The second thing I notice is that urban theorists, from the earliest days of technocratic America up to the modern day, seem to dwell in a curiously non-geographic world. (I’m not just drawing from Metropolis on this; it just crystallized something that has niggled at me about various contemporary pieces I’ve read about reimagining cities.) I’ve seen any number of discussions of how to lay out cities, optimizing density and accessibility while preserving an appropriate amount of open and agricultural space, which completely elide the question of what happens if there’s a mountain or a river in the way of, say, your concentric rings scheme.

Perhaps I’m simply oversensitized to the question from living in a part of the world deeply at the mercy of its geography when it comes to urban development. I suppose that would explain why a lot of urban visionaries are Dutch; the Netherlands are pretty much flat, and heavily modified by human intervention already.

Originally published on LiveJournal

Food Review: Trader Vic’s Palo Alto

Last night, one of Jen’s volleyball folks had a birthday bash at Trader Vic’s, and we attended. Considering the culinary experience, I have to say that the decor was nice.

To begin with, if one is going to slap a 20% automatic gratuity on a party of 20, one ought to assign said party more staff than one waiter and a busboy. The service was extremely slow and moderately inept; I was unimpressed.

We began with drinks. Jen ordered a Mai Tai ($8.50), figuring Trader Vic’s would be the place for a good Mai Tai; while the glass was large, it was mostly filled with ice and an lime half. According to the waiter, it was made with “lemon juice, lime juice, Mai Tai mix, and rum”. Maybe it’s just me, but I am dubious of destination drinks made with mixes. I had a glass of Firestone Riesling ($6); that’ll teach me to buy wine from a tire company.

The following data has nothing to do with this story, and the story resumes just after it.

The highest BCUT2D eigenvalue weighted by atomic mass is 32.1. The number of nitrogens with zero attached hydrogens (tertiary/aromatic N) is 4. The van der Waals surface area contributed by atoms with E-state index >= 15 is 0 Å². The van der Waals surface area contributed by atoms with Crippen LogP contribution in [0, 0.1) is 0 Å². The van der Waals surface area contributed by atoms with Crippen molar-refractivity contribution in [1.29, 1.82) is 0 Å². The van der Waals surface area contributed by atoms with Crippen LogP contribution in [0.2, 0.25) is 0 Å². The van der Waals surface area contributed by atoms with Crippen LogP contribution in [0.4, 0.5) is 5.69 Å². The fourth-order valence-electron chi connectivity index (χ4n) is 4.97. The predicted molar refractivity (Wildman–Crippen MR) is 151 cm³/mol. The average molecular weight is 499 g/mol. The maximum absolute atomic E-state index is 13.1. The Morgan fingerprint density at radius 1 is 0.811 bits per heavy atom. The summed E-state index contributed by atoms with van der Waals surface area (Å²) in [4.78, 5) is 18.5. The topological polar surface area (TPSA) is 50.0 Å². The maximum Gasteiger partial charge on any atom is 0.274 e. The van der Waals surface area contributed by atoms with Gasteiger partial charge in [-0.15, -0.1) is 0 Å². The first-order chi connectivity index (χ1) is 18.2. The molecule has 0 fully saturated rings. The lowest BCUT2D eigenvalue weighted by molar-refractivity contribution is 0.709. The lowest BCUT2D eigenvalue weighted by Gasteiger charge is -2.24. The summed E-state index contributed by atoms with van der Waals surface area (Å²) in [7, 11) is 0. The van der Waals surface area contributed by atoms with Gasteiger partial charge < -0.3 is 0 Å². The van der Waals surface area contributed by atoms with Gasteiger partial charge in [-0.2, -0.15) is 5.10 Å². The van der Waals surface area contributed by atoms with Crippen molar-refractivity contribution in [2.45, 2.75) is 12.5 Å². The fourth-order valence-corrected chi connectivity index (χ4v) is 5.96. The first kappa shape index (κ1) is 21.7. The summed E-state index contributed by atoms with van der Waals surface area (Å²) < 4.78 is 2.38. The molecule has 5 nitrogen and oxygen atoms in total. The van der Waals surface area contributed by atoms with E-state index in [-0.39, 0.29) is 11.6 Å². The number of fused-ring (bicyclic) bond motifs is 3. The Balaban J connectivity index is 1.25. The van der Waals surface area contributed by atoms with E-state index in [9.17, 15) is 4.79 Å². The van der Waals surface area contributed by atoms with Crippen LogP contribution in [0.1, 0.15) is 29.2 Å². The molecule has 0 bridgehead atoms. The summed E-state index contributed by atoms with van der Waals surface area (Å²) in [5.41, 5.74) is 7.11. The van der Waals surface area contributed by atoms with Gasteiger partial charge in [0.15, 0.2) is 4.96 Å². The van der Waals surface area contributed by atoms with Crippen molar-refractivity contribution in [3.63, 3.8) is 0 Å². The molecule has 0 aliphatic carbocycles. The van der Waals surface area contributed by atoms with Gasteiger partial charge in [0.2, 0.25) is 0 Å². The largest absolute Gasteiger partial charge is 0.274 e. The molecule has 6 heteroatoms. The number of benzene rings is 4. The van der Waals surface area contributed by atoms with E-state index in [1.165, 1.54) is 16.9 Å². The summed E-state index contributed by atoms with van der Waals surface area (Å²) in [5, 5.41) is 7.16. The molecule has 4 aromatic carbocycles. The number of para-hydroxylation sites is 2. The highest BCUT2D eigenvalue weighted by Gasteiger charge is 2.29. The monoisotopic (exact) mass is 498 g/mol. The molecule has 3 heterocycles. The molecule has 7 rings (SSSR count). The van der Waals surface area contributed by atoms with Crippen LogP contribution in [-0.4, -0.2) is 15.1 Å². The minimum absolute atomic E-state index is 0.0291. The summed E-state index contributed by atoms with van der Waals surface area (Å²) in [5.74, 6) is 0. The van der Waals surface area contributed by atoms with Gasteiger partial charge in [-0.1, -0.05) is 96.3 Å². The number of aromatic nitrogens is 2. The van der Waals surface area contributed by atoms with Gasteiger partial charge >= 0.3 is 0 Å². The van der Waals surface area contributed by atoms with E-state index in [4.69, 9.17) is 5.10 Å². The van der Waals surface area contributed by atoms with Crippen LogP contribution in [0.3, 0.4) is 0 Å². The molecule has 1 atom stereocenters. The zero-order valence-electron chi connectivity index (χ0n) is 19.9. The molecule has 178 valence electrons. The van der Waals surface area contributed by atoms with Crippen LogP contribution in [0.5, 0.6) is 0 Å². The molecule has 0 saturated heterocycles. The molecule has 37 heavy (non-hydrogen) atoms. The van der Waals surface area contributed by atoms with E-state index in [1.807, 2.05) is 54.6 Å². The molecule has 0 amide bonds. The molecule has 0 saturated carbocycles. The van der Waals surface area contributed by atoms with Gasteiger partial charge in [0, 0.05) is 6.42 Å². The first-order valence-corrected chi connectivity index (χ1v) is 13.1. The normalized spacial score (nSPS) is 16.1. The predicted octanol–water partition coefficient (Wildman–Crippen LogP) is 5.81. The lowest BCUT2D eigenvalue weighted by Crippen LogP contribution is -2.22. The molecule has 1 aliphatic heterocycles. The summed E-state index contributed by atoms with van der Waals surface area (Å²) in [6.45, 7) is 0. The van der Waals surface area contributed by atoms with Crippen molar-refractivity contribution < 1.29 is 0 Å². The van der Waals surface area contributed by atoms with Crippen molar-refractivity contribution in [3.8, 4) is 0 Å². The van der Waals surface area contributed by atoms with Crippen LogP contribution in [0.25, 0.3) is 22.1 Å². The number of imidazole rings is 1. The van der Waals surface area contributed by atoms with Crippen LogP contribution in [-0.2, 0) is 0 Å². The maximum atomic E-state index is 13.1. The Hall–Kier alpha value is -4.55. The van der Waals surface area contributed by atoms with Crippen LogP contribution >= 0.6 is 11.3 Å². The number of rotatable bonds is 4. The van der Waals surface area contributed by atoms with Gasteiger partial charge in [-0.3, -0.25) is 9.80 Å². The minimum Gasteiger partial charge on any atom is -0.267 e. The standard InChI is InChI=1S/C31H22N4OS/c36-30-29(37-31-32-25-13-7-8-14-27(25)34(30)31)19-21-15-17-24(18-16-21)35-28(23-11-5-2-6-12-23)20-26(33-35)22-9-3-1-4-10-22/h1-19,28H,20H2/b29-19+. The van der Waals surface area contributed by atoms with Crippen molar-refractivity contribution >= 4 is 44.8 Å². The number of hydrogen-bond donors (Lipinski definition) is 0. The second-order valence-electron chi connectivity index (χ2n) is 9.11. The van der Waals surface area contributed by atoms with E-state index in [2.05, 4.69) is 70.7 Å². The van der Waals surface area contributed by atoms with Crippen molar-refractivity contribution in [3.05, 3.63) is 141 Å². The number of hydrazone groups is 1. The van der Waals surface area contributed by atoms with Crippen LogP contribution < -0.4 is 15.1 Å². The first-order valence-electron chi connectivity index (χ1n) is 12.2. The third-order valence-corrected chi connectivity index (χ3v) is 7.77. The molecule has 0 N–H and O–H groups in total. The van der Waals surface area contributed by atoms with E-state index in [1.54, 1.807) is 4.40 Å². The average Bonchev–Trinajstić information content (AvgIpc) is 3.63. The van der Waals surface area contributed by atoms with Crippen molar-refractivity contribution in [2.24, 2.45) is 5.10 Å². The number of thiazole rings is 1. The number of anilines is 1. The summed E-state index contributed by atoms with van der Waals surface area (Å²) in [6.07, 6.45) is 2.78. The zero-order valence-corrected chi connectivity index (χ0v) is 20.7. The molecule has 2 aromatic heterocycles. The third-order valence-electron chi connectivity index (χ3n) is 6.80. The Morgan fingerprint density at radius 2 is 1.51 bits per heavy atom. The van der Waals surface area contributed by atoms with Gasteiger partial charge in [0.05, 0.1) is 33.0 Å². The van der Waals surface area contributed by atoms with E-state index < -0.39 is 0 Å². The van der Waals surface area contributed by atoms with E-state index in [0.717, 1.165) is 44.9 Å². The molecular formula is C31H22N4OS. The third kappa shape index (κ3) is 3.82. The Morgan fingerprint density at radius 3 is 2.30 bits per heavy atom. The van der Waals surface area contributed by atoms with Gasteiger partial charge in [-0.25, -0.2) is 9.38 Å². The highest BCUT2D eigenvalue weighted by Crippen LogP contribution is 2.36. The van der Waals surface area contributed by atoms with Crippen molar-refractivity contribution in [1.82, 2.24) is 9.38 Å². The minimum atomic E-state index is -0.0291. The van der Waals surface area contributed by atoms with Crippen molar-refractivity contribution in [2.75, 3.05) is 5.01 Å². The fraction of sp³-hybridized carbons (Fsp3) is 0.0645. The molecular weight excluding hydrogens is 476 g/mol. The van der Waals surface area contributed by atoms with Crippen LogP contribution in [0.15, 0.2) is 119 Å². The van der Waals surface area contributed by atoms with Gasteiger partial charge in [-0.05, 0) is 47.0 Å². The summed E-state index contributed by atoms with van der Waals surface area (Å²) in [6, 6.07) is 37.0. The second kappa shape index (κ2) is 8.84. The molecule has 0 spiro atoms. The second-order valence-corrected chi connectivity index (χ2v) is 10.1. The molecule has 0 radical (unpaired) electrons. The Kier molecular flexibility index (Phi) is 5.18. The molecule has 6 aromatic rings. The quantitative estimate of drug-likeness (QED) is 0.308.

Both of us ordered salad: Jen took the house salad, while I opted for the caesar. I can’t evaluate the house salad, because it never came. At least they didn’t charge us for it. The caesar ($8) had three serious flaws. First, the croutons were bland and stale. Second, they went a little nuts with the lettuce; they used the outer leaves of Romaine and tried unsuccessfully to cut them into bite-sized pieces; as a result, most of the salad was a mess of limp, perforated leaves. Finally, the dressing was watery; I can only imagine they didn’t drain the lettuce before dressing.

For the main course, I had the grilled king salmon ($25); Jen had the seafood taro nest ($23). The salmon itself was fine, if unexciting. It came with dry, leathery fingerling potatoes, and some grilled zucchini and eggplant that I couldn’t bring myself to eat. The whole dish sat on a pool of what was probably beurre blanc, though at the time it struck me more like bechamel. So not disastrous, but I’ve had a lot better food for twenty-five bucks. Jen’s seafood taro nest was a stir fry of overcooked marine life and canned vegetables. It looked pretty dismal. She picked out the seafood and called it a night. The taro nest also came with a side of rice, which I asked if I could take a bit of, as I wanted a palate cleanser after my buttered salmon. It takes some talent to screw up rice, but they managed it. I’ve had better rice in cafeterias.

So, when all was said and done, with the food, drinks, and aforementioned automatic gratuity, the bill was $96 for an evening of insipid 50s-style Polynesian fusion cuisine for two.

I suspect I won’t be going back.

Originally published on LiveJournal

Book Review: Altered Carbon

Amazon’s been telling me I need to read this book by Richard Morgan since it came out, and a few weeks ago I managed to hack down the stack to it.

There are two things I think are structurally interesting about this book. First, it’s a wonderful example of setting economy. There’s a single central piece of technology around which the setting revolves — the capacity to upload and download consciousness in and out of different bodies — and most of the book’s world proceeds from the ramifications of that technology.

The other intriguing bit is that I think Altered Carbon is an excellent instance of the decline of prognosticatory science fiction. There was a time when most science fiction could at least be construed as an attempt to predict a possible future. More and more, however, science fiction is allegorical rather than realistic. Altered Carbon, despite being set centuries into the future, has the feel of a noir detective story plus the aforementioned braintaping tech and more sophisticated weaponry. It’s a great story, and a fascinating meditation on a whole slew of social and ethical issues, but it’s not a plausible vision of the future.

Originally published on LiveJournal